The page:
On my last birthday Jean took me to one of the most interesting restaurants here in town at Makoto Japanese Cuisine at Hartamas.
I’m pretty sure most of us who are fans of Japanese food is familiar with unagi, or freshwater eel, often served on rice bowl or sushi in a teriyaki sauce. Well, the secret is, most of the time they’re frozen and some are even pre-cooked (you can buy them at grocers’ frozen section).
Here at Makoto Japanese Cuisine though, they have these eels live, like, swimmingly alive.
While they have a menu that’s quite extensive that includes zensai (appetizer), salad, sushi, and sashimi, the highlight here is undoubtedly the eel, which takes up half their menu pages (see below).
So if you are there, ordering unagi you must.
For lunch, we ordered the Makoto Unaju Special (RM 183) with unagi liver soup, Umaki (unagi egg omelette, RM 49), and Hone Senbei (deep fried unagi bone, RM 10).
The server also showed us the live eel (see video above), a bit morbid considering they’ll be slaughtered pretty soon for our dining pleasure, and yes, that is done in plain view too.
We started out with the unagi omelet, which unsurprisingly turned out to be one of the most creamy, fluffy, and rich omelet I’ve tasted. You can argue the price is a tad high for an omelet, but that quality is undeniable.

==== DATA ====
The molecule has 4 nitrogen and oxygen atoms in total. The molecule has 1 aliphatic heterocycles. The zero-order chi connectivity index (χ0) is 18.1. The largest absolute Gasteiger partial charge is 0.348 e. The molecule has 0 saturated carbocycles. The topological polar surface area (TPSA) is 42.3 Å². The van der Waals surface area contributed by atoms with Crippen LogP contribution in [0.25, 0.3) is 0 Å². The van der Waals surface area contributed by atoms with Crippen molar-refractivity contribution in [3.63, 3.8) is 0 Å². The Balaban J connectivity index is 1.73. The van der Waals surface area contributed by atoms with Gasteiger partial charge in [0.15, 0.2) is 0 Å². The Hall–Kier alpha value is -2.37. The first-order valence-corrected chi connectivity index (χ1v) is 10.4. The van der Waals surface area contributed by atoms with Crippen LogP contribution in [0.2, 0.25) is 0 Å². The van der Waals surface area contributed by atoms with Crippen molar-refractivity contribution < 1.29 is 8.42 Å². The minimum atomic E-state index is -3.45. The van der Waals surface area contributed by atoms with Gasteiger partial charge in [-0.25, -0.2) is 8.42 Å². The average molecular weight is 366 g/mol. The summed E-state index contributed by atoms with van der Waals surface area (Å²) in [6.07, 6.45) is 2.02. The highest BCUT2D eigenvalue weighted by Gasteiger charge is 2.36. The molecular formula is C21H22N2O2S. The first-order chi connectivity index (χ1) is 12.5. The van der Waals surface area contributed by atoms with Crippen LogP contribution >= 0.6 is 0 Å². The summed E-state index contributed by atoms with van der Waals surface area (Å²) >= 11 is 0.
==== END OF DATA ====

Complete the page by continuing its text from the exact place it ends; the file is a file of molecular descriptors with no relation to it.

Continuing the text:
The fried unagi bones were actually quite fun to eat, it was crunchy as you’d expect, and would have been perfect with a glass of cold Asahi for sure.
Then came the unaju special, half portion of unagi kabayaki with unagi sauce, and another half unagi shirayaki without any sauce, the best of both worlds. It was certainly an experience, having unagi fresh vs the “normal” type is not entirely unlike having fresh mushroom vs the canned version, it was more subtle, smooth, and comes with a hint of natural sweetness.
My advise is to at least give the one without sauce a try, I ended up enjoying the subtle taste of eel quite a bit more, highlighted with a tad of wasabi, and balanced with some of their delightful pickles.
Oh, also definitely go for unagi liver soup (not always available), the liver gives the soup that extra dimension, and if you’re a fan of that extra burst of complexity and umami only innards can give, you’ll thank me for it.
Thanks to my wife for bringing me to this new experience 🙂